While Indiana, and the rest of the country, remains a seller’s market, trends point to change ahead.
“We’re definitely still in a position where there are more buyers than sellers, but things are slowing down a bit,” said Chris Watts, vice president of public affairs for the Indiana Association of Realtors.
Watts slightly disputes the notion of a housing bubble bursting.
“What we’re seeing here in Indiana and across the country is more of a legitimate supply and demand issue,” he explained. “On the housing supply side, we’ve seen that inventory, which we measure by listings per month, has been declining since 2011. We’re not building as many homes, and until the last two years, homes turned around at an increasingly slower pace.
Migration is another factor impacting central Indiana’s inventory.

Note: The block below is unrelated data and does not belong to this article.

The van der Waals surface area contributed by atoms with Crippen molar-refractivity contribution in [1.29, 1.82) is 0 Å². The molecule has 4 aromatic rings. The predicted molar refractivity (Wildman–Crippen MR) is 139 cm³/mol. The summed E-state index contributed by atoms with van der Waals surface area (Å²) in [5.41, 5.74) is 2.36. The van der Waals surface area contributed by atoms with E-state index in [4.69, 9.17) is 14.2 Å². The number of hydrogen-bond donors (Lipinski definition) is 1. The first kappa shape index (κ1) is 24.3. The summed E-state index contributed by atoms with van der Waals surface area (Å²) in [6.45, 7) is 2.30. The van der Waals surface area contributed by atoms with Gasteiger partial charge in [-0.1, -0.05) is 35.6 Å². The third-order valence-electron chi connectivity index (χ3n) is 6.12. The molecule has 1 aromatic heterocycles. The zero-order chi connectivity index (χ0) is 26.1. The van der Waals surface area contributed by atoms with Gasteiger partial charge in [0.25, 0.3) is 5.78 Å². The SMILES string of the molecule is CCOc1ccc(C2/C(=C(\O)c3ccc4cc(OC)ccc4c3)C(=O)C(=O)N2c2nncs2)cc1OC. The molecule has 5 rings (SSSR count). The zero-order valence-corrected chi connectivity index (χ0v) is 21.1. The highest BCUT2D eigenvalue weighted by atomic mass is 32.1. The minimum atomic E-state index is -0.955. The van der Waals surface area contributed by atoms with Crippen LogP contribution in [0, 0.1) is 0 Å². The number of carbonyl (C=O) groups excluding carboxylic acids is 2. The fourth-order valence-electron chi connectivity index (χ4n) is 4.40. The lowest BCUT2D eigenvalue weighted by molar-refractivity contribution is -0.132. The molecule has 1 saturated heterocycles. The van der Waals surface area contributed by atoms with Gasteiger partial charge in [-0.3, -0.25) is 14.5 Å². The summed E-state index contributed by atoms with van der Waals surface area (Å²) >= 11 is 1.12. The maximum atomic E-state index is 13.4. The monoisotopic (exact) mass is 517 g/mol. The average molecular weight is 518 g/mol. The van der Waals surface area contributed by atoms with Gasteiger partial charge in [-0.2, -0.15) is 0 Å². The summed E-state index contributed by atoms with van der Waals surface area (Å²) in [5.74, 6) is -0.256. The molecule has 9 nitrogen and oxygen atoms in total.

“Since 2018, people have been moving to Indiana in greater numbers,” Watts said. “We are gaining in population, but we are not gaining in housing supply. It’s really the dynamic that drives the price increases, which were already happening before Covid. The pandemic has driven up demand as people enthusiastically re-enter the housing market and we have seen price increases accelerate.
Impact of interest rates
The big topic on everyone’s mind, however, is interest rates. Last week, Federal Reserve Chairman Jerome Powell announced that the Central Bank would raise interest rates by 0.75% in a bid to stem rising inflation, the largest rate hike since 1994.
For potential homebuyers in today’s market, interest rates above 6% could mean adding hundreds of dollars to monthly mortgage payments.
“That’s important, especially when you’re talking about a first-time home buyer trying to save for a down payment and figuring out how much they can afford,” Watts said. “We might push some people out of the market, which would be a shame.”
FC Tucker estate agent Laura Musall also expressed concerns about affordability.
“Nobody wants to see rates go up,” she said. “However, I think [the interest rate increase] will help stabilize some things. In the spring, if you wanted to go see a house, it felt like a block party. We’re starting to see a shift in the market where it’s not as much of a buying frenzy. »